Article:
The lack of a 3D ToF sensor on the Galaxy S10+ gives the iPhone Xs a clear edge with selfies
We’ve been putting the Samsung Galaxy S10+ camera through its paces over the Australian Formula 1 Grand Prix weekend in Melbourne, Australia. We’ve found that it delivers a great overall camera experience producing still photos that are certainly in the same general ballpark as the iPhone Xs and the Pixel 3. The photos the Galaxy S10+ takes are detailed and vibrant, thanks to an imaging process that combines machine learning and camera hardware to deliver flagship-level photo performance.
However, one area where it clearly lags the iPhone Xs (and probably even the iPhone X) is with its front facing selfie/groufie cameras, particularly in low light situations. This was most apparent in the groufie (left) embedded below taken in a bar during the evening. It was a particularly testing situation, as chance would have it, with not only low light, but a combination of different lighting colors in the background. Complicating matters for the camera was the variation in skin tones of the three subjects, with yours truly in the center.
When attempting to take the shot, it was clear that the Galaxy S10+ was struggling to focus on all three subjects, despite the autofocus marking each face with its detection capabilities. In fact, it was such a struggle, that my brother whipped out his iPhone Xs to take the shot that you see embedded below (right) on the first attempt. The iPhone Xs was able to quickly focus on all three of us and took a pretty decent shot considering the challenging circumstances.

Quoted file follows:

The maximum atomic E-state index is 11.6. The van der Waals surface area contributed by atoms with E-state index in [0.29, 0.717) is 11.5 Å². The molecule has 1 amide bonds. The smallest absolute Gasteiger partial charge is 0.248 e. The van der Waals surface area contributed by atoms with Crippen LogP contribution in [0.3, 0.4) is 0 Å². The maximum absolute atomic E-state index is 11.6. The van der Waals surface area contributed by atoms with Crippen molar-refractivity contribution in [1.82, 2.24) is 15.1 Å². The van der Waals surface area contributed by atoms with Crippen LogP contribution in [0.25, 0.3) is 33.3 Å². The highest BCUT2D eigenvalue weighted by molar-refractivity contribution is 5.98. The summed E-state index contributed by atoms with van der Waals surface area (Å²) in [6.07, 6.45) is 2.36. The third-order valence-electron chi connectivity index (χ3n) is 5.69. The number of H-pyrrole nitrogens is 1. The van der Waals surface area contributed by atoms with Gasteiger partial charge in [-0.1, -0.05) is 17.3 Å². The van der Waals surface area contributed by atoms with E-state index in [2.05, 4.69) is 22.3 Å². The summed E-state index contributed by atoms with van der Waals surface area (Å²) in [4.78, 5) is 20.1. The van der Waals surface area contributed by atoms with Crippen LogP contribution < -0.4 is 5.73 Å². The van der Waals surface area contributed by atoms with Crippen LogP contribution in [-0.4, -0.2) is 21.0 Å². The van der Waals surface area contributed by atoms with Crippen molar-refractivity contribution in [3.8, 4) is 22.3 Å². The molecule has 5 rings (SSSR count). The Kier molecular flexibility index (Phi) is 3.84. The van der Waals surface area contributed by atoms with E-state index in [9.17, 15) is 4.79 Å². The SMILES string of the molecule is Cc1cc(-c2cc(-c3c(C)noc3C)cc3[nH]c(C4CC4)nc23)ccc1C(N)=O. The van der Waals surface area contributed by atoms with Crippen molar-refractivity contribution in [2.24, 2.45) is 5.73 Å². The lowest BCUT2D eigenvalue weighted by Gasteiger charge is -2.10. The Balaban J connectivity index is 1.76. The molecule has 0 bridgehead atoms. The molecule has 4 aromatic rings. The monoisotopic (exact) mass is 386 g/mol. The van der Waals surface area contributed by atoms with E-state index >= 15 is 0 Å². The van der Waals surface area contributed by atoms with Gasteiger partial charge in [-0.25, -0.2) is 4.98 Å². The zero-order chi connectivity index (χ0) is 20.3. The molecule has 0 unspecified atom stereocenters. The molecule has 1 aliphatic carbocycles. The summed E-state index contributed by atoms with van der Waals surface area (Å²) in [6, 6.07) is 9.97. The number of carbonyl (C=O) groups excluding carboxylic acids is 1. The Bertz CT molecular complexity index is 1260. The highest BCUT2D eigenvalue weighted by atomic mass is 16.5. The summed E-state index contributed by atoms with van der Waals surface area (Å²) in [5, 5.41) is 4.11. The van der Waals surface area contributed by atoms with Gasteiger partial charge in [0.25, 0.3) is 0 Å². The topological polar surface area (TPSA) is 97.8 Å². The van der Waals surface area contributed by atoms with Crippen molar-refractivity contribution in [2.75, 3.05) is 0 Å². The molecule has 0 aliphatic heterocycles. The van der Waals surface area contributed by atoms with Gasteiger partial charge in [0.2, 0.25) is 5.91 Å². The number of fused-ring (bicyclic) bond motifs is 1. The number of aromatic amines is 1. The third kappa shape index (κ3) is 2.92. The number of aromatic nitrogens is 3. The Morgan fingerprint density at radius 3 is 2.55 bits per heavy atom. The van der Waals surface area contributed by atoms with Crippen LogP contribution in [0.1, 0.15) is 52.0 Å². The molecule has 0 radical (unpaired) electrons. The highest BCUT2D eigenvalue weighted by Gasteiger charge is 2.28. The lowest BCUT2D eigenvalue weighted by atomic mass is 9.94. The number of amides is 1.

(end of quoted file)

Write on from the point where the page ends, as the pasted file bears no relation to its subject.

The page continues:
Why and how was Apple able to achieve this? The answer is simple. The iPhone Xs (and X) have the distinct advantage of the Time of Flight (ToF) sensor included as part of Apple’s True Depth camera system. It comprises a very important component of its 3D Face ID facial recognition technology, but also works to deliver much more precise depth mapping for every day selfie/groufie photos that Samsung’s more “traditional” laser-based depth system can’t match – as is clearly in evidence.
ToF tech sends a infra-red light (or a laser) towards its subject and measures how long it takes to bounce back producing a sophisticated depth map of an entire scene. Samsung’s approach requires the laser to take a point-by-point approach to depth mapping, which is why it really struggled under the conditions. Conclusion? Even if Samsung didn’t want to pursue a Face ID-like authentication system for the Galaxy S10 line, it probably should have included a 3D ToF sensor on the Galaxy S10+ model instead of a wide-angle lens as its secondary camera module. This is most apparent in low-light situations as highlighted here.
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